JS: My young person [is] slowly opening up to me about troubles at school. Boys are often punished for expressing emotional hardship, so it felt super rewarding when he trusted me enough to be that vulnerable.
What would you say to people considering becoming a mentor?
EJ: There are so many kids out there that would adore some quality time and attention. The kids in the Upside programme are all so grateful. My young person and her siblings have really taught me how to be grateful and excited!
JF: Do it! I thought I didn’t have time in my schedule but actually it’s ‘chill’ time when you are with your mentee and rewarding for all parties involved.
DM: I would encourage people to become mentors if they have a spare two hours per week. This is all that is required and it’s not that much time—it can make such a huge difference to these young people’s lives. It may be challenging and awkward to get along with your young person at first, but in time they will open up and really start to become themselves in front of you, and this is a great feeling. Being a mentor is not only great for the young person’s mental health, it is also great for the mental health of the mentor!
JS: My biggest fear was whether I could be a good role model to a young person, or whether I would have the right answers to his questions. But mostly, my young person doesn’t need answers. He just needs my presence, an open ear, and love.
What do you look for in potential mentors (i.e., qualities, experiences)?
Farrely Falwasser: A heart to want to hang out with young people.
Lazarus Haurua-Long: Someone who is compassionate, understanding, willing to learn and try new things. A good mentor is consistent, has unconditional positive regard for their young person and is conscious of the impact this can have long term.
What does being a mentor involve?
LH: It involves meeting with and hanging out with a young person for a couple of hours a week, once a week, for a whole year. It involves engaging with a young person in ways meaningful to them, which could look like eating food and chatting, or playing basketball for a couple of hours; any way to connect with a young person to build a bond.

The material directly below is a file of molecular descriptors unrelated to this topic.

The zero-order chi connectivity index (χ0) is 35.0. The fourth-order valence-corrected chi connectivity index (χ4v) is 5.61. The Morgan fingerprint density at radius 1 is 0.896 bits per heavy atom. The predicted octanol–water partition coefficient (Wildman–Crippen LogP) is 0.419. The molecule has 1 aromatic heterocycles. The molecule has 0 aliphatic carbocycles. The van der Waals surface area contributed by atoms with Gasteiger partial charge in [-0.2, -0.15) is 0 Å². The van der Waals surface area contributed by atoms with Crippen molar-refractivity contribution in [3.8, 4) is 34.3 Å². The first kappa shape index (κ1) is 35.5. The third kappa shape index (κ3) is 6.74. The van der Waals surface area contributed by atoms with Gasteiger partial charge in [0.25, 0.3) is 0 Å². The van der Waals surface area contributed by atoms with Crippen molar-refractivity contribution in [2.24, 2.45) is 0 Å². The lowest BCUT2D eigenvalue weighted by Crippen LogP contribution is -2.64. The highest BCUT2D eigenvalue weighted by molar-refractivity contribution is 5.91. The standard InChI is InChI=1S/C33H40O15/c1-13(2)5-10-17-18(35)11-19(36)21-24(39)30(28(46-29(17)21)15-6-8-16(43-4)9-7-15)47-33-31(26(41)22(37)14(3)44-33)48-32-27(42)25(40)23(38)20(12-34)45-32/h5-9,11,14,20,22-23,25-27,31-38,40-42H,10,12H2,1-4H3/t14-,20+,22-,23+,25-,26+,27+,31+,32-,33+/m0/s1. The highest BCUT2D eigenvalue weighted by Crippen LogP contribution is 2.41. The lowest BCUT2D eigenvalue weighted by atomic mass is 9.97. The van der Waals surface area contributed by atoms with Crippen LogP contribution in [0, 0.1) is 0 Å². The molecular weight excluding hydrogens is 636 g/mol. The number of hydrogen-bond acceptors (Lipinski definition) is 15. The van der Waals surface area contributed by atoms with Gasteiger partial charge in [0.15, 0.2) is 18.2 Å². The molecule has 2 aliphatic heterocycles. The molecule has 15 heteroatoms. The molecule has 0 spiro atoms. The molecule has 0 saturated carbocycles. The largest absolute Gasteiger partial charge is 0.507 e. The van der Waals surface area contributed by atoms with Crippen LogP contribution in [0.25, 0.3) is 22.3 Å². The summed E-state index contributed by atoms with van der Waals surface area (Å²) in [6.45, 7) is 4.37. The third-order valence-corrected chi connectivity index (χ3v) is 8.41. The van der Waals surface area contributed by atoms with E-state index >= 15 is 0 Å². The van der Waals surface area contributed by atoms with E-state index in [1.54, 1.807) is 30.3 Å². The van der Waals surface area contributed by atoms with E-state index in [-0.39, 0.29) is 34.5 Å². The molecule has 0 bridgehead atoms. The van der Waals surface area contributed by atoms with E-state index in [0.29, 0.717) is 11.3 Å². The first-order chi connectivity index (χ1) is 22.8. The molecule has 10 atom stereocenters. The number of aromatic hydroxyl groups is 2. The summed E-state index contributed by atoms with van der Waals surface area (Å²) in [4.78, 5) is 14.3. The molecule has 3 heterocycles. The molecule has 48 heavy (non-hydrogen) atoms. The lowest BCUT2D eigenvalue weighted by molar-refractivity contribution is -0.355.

What is the purpose of a mentor?
FF: Holding space in a young person’s life, keeping the young person safe, journeying with the young person side-by-side and having fun.
LH: The purpose of mentoring at Upside is to help our young people feel a little brighter and lighter than they did the day before.
What support is available to mentors?
FF: Two-day mentor training, monthly upskilling/training evenings, monthly koha, 24/7 contact to their mentor coordinator or a team member from Upside.
LH: Mentors are able to access support via their Mentor Coordinators. This includes monthly supervision catch-ups, bi-monthly trainings, access to other social agencies e.g., food banks via partners.
Why become a mentor with Upside?
FF: You can make a significant difference in a young person’s life simply by hanging out and having fun through shared experiences and activities.
LH: Because relationships change lives for everyone involved in mentoring including our young people, their whānau, wider society, and our mentors!
What’s your best memory of being a coordinator?
LH: My fondest memory is recently matching a young person with a mentor, to which her guardian at the time said that this was the perfect mentor for their child and that we couldn’t have found a more perfect fit.
Upside is always looking for more uni-students keen to make a difference in young people’s lives. They partner with other organisations such as Springboard in Rodney, Tipu Skills for Life in Tauranga, Coast Mentoring in Whangaparaoa, and PACT in Papatoetoe. So, no matter where in Auckland you’re located, Upside would love to hear from you. You can find Upside online at https://upside.org.nz/about-us/
*Name has been changed to keep student’s identity anonymous
Photo provided by Upside